Democrats plan to force a vote Wednesday morning on a bill related to health care coverage of pre-existing conditions and the size and scope of insurance plans, the latest action from the minority party's push to focus on the issue of health care going into the midterms.
Democratic Sen. Tammy Baldwin of Wisconsin is using the Congressional Review Act to force a vote to overturn the Trump administration rule to expand short-term insurance plans. Forty-nine Democratic senators have said they will support the resolution and they would need two additional Republican votes to reach the fifty-one-vote threshold for the measure to pass, though the GOP-controlled House would likely not act on the legislation. That makes the series of events a largely symbolic vote aimed at forcing moderate Republicans to possibly take a politically difficult vote on the record.
Short-term health plans don't have to adhere to the Affordable Care Act's regulations that protect people with pre-existing conditions. These plans can deny coverage or charge higher premiums to Americans based on their medical histories. And they don't have to provide comprehensive coverage.
The Trump administration made it easier to buy these plans — allowing people to buy coverage for just under a year, versus the 90-day limit imposed by the Obama administration.
"The Trump Administration is rewriting the rules on guaranteed health care protections that millions of Americans depend on," said Baldwin, who's up for re-election this year in a state President Donald Trump won in 2016, in a statement. "These junk insurance plans can deny coverage to people with pre-existing conditions and don't have to provide essential health services like prescription drugs, emergency room visits and maternity care."
Baldwin also touted in her statement that more than 20 health organizations, like the American Heart Association and Planned Parenthood Federation of America, supported her effort.
The Congressional Review Act is a law that Republicans have used extensively since Trump came into office to overturn Obama-era regulations.
Sen. Lisa Murkowski, an Alaska Republican who voted against her party to protect the Affordable Care Act in 2017, told CNN that she would not be supporting Baldwin's resolution.
Baldwin remained optimistic that the vote threshold could be met.
"Certainly, it's not over until the last vote is cast," Baldwin said. "What I would say is, many Republicans in the health care debate, especially last summer when they were talking with constituents who had pre-existing health conditions, promised that they would vote to help make sure they are protected. If they want to do that and follow through, tomorrow is a great opportunity."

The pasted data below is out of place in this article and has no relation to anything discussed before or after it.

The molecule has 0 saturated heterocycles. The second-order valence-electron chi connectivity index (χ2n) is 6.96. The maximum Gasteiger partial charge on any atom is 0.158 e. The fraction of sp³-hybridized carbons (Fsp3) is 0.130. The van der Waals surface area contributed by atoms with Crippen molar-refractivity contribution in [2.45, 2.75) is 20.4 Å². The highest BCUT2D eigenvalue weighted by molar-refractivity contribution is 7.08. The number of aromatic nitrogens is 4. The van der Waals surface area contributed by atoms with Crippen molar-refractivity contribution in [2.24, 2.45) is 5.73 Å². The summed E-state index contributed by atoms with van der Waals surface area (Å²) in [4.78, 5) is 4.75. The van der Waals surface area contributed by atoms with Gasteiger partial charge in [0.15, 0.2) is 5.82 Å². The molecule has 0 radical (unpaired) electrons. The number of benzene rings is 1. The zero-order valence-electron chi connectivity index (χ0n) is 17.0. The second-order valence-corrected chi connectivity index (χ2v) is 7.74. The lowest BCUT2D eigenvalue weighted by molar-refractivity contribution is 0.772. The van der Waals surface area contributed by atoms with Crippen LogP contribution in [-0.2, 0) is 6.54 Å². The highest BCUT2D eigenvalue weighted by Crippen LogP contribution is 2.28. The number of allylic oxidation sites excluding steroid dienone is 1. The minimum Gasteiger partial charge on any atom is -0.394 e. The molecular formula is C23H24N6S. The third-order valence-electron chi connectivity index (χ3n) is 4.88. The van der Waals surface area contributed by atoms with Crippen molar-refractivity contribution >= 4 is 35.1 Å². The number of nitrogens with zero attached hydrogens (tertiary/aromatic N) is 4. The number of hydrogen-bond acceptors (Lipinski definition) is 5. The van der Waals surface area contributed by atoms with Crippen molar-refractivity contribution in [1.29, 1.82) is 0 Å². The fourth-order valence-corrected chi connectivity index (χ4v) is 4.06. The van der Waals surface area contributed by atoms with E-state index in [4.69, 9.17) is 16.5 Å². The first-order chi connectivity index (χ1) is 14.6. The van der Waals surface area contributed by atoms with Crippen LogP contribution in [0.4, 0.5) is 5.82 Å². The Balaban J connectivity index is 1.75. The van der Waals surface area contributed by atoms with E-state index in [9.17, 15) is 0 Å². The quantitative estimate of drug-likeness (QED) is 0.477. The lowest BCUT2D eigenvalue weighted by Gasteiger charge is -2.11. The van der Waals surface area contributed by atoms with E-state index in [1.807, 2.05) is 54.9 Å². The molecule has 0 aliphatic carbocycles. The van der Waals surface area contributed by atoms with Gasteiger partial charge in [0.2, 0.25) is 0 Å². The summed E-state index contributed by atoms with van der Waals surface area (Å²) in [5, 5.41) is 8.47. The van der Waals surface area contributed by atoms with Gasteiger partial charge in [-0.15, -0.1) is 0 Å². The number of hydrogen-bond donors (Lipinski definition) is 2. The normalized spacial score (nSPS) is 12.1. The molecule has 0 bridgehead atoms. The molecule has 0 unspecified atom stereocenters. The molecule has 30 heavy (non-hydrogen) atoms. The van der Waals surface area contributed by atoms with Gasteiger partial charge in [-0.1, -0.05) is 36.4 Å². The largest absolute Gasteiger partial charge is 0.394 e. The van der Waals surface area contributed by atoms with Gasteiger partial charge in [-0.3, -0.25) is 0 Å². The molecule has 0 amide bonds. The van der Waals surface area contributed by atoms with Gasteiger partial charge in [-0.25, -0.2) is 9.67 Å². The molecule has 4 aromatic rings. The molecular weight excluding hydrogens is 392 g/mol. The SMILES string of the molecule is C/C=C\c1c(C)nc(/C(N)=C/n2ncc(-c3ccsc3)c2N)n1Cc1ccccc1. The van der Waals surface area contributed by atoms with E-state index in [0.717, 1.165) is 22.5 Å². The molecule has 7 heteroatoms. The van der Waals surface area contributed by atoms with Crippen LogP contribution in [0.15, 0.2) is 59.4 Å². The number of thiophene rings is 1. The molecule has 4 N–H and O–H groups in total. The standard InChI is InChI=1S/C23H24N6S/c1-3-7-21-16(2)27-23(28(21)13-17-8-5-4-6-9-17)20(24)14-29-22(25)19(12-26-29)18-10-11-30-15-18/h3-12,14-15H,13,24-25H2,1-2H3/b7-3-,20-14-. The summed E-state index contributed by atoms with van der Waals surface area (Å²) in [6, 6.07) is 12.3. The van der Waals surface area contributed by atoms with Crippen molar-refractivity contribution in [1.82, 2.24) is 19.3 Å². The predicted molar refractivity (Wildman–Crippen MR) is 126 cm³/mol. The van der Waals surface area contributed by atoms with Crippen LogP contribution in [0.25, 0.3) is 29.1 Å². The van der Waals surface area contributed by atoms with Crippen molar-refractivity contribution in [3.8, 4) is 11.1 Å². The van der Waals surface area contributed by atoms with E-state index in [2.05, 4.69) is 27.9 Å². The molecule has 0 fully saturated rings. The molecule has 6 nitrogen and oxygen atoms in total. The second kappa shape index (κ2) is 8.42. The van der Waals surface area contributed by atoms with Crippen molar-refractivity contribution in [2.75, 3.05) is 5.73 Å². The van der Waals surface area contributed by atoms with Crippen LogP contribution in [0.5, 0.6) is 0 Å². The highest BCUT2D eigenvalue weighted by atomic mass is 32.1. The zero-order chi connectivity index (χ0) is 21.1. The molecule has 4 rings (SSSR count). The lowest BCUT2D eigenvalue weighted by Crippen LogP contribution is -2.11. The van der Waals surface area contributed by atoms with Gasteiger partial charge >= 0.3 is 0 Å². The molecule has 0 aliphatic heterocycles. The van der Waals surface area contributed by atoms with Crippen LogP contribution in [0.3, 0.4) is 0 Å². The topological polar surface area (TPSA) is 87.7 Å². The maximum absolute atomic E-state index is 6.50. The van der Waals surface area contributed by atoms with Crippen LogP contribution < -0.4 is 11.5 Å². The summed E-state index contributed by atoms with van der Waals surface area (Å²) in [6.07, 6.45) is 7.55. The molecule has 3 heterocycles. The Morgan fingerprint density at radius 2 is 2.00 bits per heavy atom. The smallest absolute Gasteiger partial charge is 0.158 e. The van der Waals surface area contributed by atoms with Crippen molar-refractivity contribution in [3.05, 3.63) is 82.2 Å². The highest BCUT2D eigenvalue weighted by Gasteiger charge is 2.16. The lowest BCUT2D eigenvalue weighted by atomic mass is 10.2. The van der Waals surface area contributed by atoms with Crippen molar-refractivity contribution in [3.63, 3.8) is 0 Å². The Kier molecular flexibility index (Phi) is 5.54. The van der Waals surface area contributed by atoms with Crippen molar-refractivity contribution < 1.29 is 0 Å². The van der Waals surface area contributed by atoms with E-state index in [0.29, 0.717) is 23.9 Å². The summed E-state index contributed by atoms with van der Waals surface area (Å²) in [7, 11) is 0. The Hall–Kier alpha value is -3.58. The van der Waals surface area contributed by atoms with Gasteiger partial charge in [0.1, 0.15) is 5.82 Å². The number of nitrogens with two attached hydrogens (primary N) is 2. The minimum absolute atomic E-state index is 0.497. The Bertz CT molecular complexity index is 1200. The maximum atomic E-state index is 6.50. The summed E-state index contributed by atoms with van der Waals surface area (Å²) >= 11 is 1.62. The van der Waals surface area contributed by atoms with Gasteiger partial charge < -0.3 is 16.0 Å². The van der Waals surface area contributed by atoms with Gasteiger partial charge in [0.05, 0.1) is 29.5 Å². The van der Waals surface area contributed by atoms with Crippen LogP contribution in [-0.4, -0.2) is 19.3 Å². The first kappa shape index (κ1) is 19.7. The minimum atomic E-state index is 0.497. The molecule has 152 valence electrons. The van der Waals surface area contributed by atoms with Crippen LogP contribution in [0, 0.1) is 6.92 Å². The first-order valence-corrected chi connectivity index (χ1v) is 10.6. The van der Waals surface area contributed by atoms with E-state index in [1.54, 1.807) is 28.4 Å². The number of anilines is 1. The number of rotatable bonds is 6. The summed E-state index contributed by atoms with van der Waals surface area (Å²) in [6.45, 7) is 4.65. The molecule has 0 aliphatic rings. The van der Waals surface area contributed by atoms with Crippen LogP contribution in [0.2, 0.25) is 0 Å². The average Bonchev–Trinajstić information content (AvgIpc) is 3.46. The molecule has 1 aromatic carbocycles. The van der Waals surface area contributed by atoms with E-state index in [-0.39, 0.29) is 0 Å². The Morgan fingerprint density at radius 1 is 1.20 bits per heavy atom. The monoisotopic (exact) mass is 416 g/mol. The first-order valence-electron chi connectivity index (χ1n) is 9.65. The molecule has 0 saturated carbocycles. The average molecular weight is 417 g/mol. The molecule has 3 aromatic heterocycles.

Baldwin said that she's had meetings and discussions on the Senate floor "over a period of time."
GOP leaders blasted the Democratic proposal, saying it would take away a low-cost insurance option for families who Republicans argue were hurt by the Affordable Care Act, more commonly referred to as Obamacare.
"Surely, they must have a better answer than snatching away one of the remaining options that some Americans still prefer to anything Democrats have been able to come up," Senate Majority Leader Mitch McConnell said before the vote. "Our constituents deserve more options, not fewer."
"I think the most important thing to remember is that Obamacare is not the only way to get pre-existing condition coverage. There are better ways to do it," said Senate Majority Whip John Cornyn said. "That is what they would like to get people to buy into, and it's just fundamentally not true."
But Democrats, still stinging from the bitter fight over the confirmation of now Supreme Court Justice Brett Kavanaugh, are emphasizing this new rallying cry during the final four week push to the midterms, with one senior Democratic aide telling CNN, "The vote this week puts Republicans on record, and is just the start of our relentless focus on health care down the stretch."
In remarks on the Senate floor on Tuesday, Senate Minority Leader Chuck Schumer called the Trump administration's rule on short-term health care plans "fundamentally misguided policy."
"All of my colleagues should vote for this, but I suspect my colleagues on the other side of the aisle have a different idea because ever since taking control of congress and the presidency, Republicans have deliberately, relentlessly undermined Americans' health care," he said.